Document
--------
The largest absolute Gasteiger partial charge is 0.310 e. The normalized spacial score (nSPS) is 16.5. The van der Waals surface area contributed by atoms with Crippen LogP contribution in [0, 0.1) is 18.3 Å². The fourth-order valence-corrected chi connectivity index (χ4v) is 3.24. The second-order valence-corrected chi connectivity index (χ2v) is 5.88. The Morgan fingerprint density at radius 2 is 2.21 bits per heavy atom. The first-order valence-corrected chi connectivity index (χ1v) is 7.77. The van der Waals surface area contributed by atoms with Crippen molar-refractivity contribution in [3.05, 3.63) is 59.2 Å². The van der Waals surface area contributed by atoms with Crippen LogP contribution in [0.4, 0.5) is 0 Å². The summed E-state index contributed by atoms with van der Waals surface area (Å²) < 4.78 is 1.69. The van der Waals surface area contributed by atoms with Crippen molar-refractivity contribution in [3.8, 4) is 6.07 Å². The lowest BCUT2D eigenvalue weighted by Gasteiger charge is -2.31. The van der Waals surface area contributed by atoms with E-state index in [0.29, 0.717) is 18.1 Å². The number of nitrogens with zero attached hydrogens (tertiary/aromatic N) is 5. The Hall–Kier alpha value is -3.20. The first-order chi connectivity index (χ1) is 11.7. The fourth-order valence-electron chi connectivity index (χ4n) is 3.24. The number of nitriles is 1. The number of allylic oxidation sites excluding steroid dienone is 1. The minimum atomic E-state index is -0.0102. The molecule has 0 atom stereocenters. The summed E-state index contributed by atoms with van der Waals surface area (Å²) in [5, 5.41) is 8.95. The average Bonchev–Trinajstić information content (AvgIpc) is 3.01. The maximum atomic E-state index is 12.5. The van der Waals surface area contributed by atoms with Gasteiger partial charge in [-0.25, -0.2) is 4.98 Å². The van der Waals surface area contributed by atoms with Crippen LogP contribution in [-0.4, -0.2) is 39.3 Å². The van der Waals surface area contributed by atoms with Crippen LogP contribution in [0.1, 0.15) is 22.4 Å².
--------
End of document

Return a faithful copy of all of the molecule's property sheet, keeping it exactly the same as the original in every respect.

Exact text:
The largest absolute Gasteiger partial charge is 0.310 e. The normalized spacial score (nSPS) is 16.5. The van der Waals surface area contributed by atoms with Crippen LogP contribution in [0, 0.1) is 18.3 Å². The fourth-order valence-corrected chi connectivity index (χ4v) is 3.24. The second-order valence-corrected chi connectivity index (χ2v) is 5.88. The Morgan fingerprint density at radius 2 is 2.21 bits per heavy atom. The first-order valence-corrected chi connectivity index (χ1v) is 7.77. The van der Waals surface area contributed by atoms with Crippen molar-refractivity contribution in [3.05, 3.63) is 59.2 Å². The van der Waals surface area contributed by atoms with Crippen LogP contribution in [0.4, 0.5) is 0 Å². The summed E-state index contributed by atoms with van der Waals surface area (Å²) < 4.78 is 1.69. The van der Waals surface area contributed by atoms with Crippen molar-refractivity contribution in [3.8, 4) is 6.07 Å². The lowest BCUT2D eigenvalue weighted by Gasteiger charge is -2.31. The van der Waals surface area contributed by atoms with E-state index in [0.29, 0.717) is 18.1 Å². The number of nitrogens with zero attached hydrogens (tertiary/aromatic N) is 5. The Hall–Kier alpha value is -3.20. The first-order chi connectivity index (χ1) is 11.7. The fourth-order valence-electron chi connectivity index (χ4n) is 3.24. The number of nitriles is 1. The number of allylic oxidation sites excluding steroid dienone is 1. The minimum atomic E-state index is -0.0102. The molecule has 0 atom stereocenters. The summed E-state index contributed by atoms with van der Waals surface area (Å²) in [5, 5.41) is 8.95. The average Bonchev–Trinajstić information content (AvgIpc) is 3.01. The maximum atomic E-state index is 12.5. The van der Waals surface area contributed by atoms with Gasteiger partial charge in [-0.25, -0.2) is 4.98 Å². The van der Waals surface area contributed by atoms with Crippen LogP contribution in [-0.4, -0.2) is 39.3 Å². The van der Waals surface area contributed by atoms with Crippen LogP contribution in [0.1, 0.15) is 22.4 Å².